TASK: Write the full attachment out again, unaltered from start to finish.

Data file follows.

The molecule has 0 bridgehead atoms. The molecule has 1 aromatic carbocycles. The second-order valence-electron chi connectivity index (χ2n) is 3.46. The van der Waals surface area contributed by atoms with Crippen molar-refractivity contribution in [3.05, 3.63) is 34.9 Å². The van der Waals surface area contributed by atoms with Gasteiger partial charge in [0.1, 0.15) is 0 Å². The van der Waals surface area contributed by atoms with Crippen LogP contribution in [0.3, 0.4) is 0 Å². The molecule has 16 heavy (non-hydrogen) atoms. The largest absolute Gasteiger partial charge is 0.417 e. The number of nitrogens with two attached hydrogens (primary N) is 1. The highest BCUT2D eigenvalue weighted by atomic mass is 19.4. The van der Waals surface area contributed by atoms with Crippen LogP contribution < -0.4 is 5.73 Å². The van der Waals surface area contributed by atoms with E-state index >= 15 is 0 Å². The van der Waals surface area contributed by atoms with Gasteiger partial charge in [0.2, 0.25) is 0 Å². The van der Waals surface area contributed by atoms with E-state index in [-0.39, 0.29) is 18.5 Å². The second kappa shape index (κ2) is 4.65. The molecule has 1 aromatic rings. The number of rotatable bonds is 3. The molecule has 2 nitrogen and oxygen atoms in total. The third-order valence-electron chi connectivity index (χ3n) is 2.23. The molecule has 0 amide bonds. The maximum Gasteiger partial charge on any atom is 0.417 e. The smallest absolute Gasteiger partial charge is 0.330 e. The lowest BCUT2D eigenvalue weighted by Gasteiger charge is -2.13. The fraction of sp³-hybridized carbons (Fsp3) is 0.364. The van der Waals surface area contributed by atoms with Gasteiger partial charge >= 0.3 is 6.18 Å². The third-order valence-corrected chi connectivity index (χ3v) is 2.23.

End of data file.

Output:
The molecule has 0 bridgehead atoms. The molecule has 1 aromatic carbocycles. The second-order valence-electron chi connectivity index (χ2n) is 3.46. The van der Waals surface area contributed by atoms with Crippen molar-refractivity contribution in [3.05, 3.63) is 34.9 Å². The van der Waals surface area contributed by atoms with Gasteiger partial charge in [0.1, 0.15) is 0 Å². The van der Waals surface area contributed by atoms with Crippen LogP contribution in [0.3, 0.4) is 0 Å². The molecule has 16 heavy (non-hydrogen) atoms. The largest absolute Gasteiger partial charge is 0.417 e. The number of nitrogens with two attached hydrogens (primary N) is 1. The highest BCUT2D eigenvalue weighted by atomic mass is 19.4. The van der Waals surface area contributed by atoms with Crippen LogP contribution < -0.4 is 5.73 Å². The van der Waals surface area contributed by atoms with E-state index >= 15 is 0 Å². The van der Waals surface area contributed by atoms with Gasteiger partial charge in [0.2, 0.25) is 0 Å². The van der Waals surface area contributed by atoms with E-state index in [-0.39, 0.29) is 18.5 Å². The second kappa shape index (κ2) is 4.65. The molecule has 1 aromatic rings. The number of rotatable bonds is 3. The molecule has 2 nitrogen and oxygen atoms in total. The third-order valence-electron chi connectivity index (χ3n) is 2.23. The molecule has 0 amide bonds. The maximum Gasteiger partial charge on any atom is 0.417 e. The smallest absolute Gasteiger partial charge is 0.330 e. The lowest BCUT2D eigenvalue weighted by Gasteiger charge is -2.13. The fraction of sp³-hybridized carbons (Fsp3) is 0.364. The van der Waals surface area contributed by atoms with Gasteiger partial charge >= 0.3 is 6.18 Å². The third-order valence-corrected chi connectivity index (χ3v) is 2.23.